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 Dock Curtis  (1906 - 2005)

About: Dock Curtis


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Lived/Active: New York      Known for: mural and easel painting

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This biography from the Archives of AskART:
Following is the obituary of the artist submitted by Ben Curtis, son of the artist:

Dock Curtis, M.D. completed her life on August 23, 2005 at the age of 98, and an extraordinary life it was.  Dock began her life in 1906.  Her father, Barton Olmsted Curtis, an engineer and a bridge builder for the railroad, died when she was little. She grew up in Flushing, NY with her mother, Minnie, a librarian and her brother Henry when Flushing was a quiet village with its tree-lined streets and horse drawn milk wagons.

She survived the Flu epidemic of 1918, but always felt the effects.  She remembered the letters she had received from the battlefields of WWI, from a teenage friend.

She went to Cornell on a scholarship when she was 17 and acquired a lifelong love of art. She was a member of Alpha Phi and treasured the year that she lived with Professors John and Anna Comstock.  She posed for the mural that can still be seen in the lobby of Willard Straight Hall.  She was a member of the Drama Club with Dan Duryea and Franchot Tone among others.  She was also a member of the Portfolio Club. She graduated from Cornell in 1927.  

She worked in NYC at the end of the roaring 20s and pursued her interest in art, working with a number of notable artists and architects in Chelsea. She struggled through the depression and like others who shared that experience it changed her outlook on life. She learned to make a penny go a long way.  She did a mural in the Knickerbockers Beer Brewery and subsequently another mural for the White Owl Building at the1939 World's Fair.  

While researching material for a poster for the American Cancer Society in the early 30's, she became interested in medicine.  She enrolled in University of Tennessee Medical School at Memphis and later that of University of Arkansas where she got her medical degree in 1949.  Her time in medical school was protracted by the need to care for her three sons, C. Michael, Andrew and Ben who survive her.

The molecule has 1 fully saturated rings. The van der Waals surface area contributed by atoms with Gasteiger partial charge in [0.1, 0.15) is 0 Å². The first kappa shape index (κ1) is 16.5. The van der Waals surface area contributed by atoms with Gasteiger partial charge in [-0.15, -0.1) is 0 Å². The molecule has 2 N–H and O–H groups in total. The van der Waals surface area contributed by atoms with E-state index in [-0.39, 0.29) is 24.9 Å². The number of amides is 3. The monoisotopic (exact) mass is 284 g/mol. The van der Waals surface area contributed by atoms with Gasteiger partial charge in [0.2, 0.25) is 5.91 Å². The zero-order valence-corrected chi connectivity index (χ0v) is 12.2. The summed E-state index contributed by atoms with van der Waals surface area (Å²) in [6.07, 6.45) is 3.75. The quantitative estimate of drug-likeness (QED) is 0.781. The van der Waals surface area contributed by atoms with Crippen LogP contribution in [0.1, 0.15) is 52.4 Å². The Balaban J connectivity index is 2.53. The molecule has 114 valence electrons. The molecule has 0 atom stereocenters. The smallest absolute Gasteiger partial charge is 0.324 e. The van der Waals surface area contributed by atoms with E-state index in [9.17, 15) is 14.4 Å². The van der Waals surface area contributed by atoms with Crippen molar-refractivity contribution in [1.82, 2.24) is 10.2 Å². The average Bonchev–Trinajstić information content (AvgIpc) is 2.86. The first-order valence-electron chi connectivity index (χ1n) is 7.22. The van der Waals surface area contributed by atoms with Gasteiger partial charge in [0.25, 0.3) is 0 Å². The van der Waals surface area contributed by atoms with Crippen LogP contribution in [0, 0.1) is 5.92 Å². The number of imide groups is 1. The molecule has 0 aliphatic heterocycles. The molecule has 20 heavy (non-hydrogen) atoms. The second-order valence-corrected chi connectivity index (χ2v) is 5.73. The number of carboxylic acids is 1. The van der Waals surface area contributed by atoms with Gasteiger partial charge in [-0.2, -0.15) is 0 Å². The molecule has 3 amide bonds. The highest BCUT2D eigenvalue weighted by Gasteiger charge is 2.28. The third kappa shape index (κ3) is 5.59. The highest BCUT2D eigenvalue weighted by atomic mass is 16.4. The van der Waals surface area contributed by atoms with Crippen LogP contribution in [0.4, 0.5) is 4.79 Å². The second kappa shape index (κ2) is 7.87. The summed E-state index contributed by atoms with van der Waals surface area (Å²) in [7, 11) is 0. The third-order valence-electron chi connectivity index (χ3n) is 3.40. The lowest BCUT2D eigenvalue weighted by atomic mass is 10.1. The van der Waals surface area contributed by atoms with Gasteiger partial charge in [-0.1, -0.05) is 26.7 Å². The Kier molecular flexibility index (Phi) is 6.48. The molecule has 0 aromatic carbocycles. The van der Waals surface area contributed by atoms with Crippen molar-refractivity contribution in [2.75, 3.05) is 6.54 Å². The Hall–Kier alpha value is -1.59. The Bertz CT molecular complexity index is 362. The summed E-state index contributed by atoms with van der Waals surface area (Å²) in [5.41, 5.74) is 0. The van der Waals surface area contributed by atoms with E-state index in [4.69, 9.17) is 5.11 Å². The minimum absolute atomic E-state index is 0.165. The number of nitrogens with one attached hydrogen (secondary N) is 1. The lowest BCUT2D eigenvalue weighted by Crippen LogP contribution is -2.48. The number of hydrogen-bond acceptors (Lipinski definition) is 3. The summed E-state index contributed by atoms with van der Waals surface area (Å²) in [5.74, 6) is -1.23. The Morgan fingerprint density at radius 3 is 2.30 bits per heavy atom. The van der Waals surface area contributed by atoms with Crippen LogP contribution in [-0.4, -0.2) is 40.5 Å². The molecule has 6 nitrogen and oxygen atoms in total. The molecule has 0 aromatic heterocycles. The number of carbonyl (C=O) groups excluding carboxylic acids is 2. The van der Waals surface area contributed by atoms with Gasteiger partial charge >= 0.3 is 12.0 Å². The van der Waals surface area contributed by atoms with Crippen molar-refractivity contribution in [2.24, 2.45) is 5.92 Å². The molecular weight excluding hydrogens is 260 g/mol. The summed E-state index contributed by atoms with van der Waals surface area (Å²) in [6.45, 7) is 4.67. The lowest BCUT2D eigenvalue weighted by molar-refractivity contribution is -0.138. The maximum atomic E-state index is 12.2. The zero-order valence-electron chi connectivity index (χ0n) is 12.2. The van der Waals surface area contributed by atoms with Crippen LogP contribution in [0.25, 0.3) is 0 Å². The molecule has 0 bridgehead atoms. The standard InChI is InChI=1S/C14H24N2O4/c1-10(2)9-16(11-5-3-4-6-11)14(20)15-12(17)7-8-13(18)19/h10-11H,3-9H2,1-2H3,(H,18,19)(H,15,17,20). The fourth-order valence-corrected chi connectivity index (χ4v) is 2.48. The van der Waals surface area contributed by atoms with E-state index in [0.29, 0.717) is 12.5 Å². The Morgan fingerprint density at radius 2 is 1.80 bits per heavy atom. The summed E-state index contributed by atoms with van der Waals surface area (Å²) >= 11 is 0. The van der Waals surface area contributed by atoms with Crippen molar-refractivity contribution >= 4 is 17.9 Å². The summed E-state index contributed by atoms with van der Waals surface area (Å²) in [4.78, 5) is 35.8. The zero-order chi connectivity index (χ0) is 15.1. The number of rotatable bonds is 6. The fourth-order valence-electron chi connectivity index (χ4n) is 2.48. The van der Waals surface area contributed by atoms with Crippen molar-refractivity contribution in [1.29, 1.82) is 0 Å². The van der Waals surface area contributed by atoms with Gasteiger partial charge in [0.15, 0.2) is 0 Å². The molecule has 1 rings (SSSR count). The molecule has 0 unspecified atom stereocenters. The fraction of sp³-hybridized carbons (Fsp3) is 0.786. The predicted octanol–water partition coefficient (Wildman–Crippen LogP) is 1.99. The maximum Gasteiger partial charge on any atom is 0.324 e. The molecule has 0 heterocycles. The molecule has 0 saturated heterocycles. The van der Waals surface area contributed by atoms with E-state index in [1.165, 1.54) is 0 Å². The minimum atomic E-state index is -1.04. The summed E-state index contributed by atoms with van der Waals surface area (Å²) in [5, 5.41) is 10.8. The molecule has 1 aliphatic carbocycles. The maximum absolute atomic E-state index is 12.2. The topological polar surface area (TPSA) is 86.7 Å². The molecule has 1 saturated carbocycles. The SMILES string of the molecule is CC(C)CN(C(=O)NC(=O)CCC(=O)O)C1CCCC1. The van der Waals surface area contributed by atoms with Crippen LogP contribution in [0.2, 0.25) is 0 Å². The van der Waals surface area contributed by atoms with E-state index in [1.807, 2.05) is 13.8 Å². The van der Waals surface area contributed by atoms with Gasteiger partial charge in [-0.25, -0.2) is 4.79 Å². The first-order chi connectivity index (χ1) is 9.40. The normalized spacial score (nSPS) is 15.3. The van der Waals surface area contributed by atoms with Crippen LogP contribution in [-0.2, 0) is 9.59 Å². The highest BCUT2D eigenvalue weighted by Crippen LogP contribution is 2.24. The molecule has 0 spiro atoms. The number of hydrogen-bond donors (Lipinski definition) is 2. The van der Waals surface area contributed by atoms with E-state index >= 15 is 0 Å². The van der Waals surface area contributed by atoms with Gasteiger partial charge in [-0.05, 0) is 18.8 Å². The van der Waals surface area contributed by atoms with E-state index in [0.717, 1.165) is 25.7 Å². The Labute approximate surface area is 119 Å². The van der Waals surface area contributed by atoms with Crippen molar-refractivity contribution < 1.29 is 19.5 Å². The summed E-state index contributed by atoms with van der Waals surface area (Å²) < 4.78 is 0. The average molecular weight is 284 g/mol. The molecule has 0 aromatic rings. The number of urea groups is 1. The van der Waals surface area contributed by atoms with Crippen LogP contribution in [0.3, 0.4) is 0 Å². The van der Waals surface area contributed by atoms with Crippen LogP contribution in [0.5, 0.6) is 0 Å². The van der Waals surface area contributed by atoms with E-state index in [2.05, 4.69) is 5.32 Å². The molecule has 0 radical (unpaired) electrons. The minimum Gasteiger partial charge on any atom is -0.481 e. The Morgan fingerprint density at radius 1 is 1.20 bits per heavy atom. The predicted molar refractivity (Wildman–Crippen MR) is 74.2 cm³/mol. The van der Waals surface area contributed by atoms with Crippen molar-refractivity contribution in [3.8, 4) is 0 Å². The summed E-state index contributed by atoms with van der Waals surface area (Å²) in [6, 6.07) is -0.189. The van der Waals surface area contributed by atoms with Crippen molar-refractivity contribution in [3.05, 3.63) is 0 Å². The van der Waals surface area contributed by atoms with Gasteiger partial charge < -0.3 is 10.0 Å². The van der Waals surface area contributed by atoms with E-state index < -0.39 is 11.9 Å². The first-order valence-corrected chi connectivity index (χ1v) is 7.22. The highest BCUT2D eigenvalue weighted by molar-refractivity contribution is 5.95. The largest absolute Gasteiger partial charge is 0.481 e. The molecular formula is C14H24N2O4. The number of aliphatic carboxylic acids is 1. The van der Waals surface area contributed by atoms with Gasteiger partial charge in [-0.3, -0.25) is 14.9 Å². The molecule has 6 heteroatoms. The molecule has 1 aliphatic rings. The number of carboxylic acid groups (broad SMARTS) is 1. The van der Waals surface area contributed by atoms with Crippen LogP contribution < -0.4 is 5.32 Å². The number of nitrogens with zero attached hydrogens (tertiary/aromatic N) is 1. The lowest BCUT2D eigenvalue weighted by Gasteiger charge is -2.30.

Dock opened a practice in rural Huntsville, Arkansas in 1949.  She enjoyed helping the residents in this backwoods area where her services were badly needed, but found it hard to keep the business afloat since she was often paid with farm produce.

She returned to Ithaca in 1951 to complete her New York State residency at Sage Infirmary, Cornell U.,  She left Ithaca to take a position at U. N.C, Greensboro, then known as Women's College.  She stayed there until she retired in 1967 and returned to Ithaca to be closer to her younger two sons who were pursuing their studies at Cornell.

Dock took a special interest in patients that went beyond the mere practice of medicine. While at Sage Infirmary she met a little boy, Tom Hamilton. Tom was a foster child who was very sick and very unhappy. When Tom improved, Dock made him and his sister Pattie honorary members of the family and every year made a point of coming back to Ithaca and taking them to do something special like a trip to Roseland Amusement Park in Canandaigua.  

When she was bringing up the boys, she thought it was important that they see the country. She took them to battlefields and museums and even took them on an extended camping trip in the Western States although she had never camped herself.  On that trip, they visited Indian Reservations as part of her life long concern about the terrible injustice and miserable living conditions suffered by so many Native Americans. Until the end of her life she contributed whatever she could to help.

She continued with her painting throughout her career as doctor and beyond into retirement. She always had a sketch book with her wherever she went and an easel set up at home. It was truly her passion. She read extensively and spent many evenings reading to her sons. She refused to have a TV in the house. She would often bring foreign students home for dinner, conversation and taste of family life for someone so far from home.  She wanted her sons to become acquainted with people from different backgrounds and cultures. She maintained a correspondence with some of these students until near the end of her life.

Like her mother, who was an early suffragette, Dock was a feminist in the sense that as a woman, she accepted no limitations.   She was fiercely independent and lived on her own at her home in Dryden until 2004 when the Department of Social Services dispatched a sheriff's deputy to physically remove her from her house.

She lived another year and a half at Altera, where she was well cared for and had many friends.  She will be missed by her three sons, seven grandchildren, and four great grandchildren and the many people she touched during her lifetime.  

The family will celebrate her life, display her art, and share remembrances later in the fall.  

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